ST. HELENA — The meal was a celebration of the Napa Valley’s modern-day culinary and wine culture – and also the celebration of a long-ago civilization that made much of it possible.
From the smoked eggs and olives adorning the salad, to the risotto cooked from farro, to the sour figs seasoning the pork loin, the ingredients served Sunday afternoon at V. Sattui Winery provided a window into the past for about 40 guests – with a scholar of ancient Italian history pointing their way.
“We have the Etruscans to thank for today’s banquet,” declared Tom Davies, president of the St. Helena winery.
“The Life and Afterlife of Etruscan Banquets” was a history lesson in five courses, with Lisa Pieraccini as their guide. From salad to main course to dessert – and then with a presentation of Etruscan artifacts from the eighth to the fourth centuries BCE – Pieraccini, a professor at UC Berkeley’s Del Chiaro Center for Ancient Italian Studies, described the food and folkways that inspired the Romans and left their mark on modern wine and food culture.
“We know a lot about the Etruscan diet based on archaeological evidence,” she said of the funerary paintings, murals, drinking cups, bowls and other finds that have survived more than 2,500 years around the cities they built in Italy, many in the area still known as Tuscany.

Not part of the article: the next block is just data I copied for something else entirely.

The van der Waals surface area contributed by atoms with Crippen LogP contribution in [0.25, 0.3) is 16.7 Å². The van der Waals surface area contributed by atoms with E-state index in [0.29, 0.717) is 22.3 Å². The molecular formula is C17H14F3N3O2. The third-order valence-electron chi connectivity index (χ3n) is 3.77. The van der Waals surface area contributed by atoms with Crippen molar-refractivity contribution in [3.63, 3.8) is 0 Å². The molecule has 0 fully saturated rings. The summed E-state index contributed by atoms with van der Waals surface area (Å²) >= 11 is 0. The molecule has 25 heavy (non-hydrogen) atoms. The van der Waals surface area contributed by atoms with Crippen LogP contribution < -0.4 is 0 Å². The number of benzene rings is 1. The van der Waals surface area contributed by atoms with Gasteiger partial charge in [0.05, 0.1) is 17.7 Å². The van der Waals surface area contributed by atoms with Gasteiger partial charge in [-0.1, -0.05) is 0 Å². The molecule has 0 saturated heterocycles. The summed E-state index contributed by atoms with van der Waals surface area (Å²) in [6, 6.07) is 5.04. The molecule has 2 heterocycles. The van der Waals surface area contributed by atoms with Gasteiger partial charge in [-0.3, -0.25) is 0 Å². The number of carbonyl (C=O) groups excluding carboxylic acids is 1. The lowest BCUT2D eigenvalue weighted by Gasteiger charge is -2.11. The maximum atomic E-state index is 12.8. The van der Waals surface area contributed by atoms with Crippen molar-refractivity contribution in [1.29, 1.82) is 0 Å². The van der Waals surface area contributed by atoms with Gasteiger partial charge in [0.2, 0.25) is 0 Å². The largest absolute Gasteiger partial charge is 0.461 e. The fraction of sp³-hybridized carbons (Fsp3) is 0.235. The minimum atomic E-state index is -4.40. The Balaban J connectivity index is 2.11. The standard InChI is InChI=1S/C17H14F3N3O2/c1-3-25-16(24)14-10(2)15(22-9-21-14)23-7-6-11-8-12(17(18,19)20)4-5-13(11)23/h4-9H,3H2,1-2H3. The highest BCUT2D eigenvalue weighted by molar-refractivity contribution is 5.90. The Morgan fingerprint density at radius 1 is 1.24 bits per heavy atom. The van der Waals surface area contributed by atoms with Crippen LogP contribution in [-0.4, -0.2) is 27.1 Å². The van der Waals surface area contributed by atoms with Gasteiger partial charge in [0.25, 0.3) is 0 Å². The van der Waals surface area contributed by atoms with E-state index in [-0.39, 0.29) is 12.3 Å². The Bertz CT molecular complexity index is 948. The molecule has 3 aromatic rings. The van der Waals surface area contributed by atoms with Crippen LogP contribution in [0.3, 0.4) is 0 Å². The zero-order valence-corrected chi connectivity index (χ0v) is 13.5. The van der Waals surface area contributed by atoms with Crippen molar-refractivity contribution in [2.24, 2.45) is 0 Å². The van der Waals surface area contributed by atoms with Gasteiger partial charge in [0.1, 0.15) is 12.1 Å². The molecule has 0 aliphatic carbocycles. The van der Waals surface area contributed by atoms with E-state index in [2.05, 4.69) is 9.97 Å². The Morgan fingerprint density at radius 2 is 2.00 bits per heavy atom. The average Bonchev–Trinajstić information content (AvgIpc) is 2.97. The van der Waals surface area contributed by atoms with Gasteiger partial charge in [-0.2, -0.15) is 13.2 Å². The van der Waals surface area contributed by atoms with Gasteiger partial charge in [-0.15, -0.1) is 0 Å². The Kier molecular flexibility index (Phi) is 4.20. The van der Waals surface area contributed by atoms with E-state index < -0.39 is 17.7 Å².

According to Pieraccini, the evidence of the Etruscan civilization is drawn from their imagery rather than their writings, of which few passages other than funeral inscriptions have survived.
Renowned as ambitious, prosperous traders, the Etruscans settled numerous cities in the Italian peninsula and left behind artifacts that bear witness to a love of cookery and feasting, she told her audience.
Paintings bear witness to elaborate meals, often as the centerpiece of funeral rites for the wealthy and prominent. Excavated vats point to the large-scale crushing of grapes, and surviving amphorae (tall clay vessels) hint at long voyages by ships exporting Etruscan wine to foreign ports. Even the presence in paintings of men and women dining side by side – and toasting one another – captures the degree of social equality that scandalized Greeks and other peoples that kept the sexes mostly separate in public life.
The mix of cuisine with culture was an especially enticing combination for one couple that had planned their Napa Valley trip around the feast.
“We left the house at 4 a.m. today – drove up from Westlake Village (west of Los Angeles) especially for this,” said William Schweitzer, who dined at Sattui with his wife Karen. “It was for the food and wine, and the history – we’re both history buffs.”
“I loved that they were able to implement ancient ingredients in a meal of today,” added Karen Schweitzer about the meal, which also served as a publicity event for the Italian studies center where Pieraccini teaches.
While images of food and wine may not speak to modern-day people as directly as books could, Pieraccini described such evidence as perhaps the most durable symbols of their character.
“The Italians have a saying, ‘The food and wines of a people are the only exact evidence of a civilization,’” she said.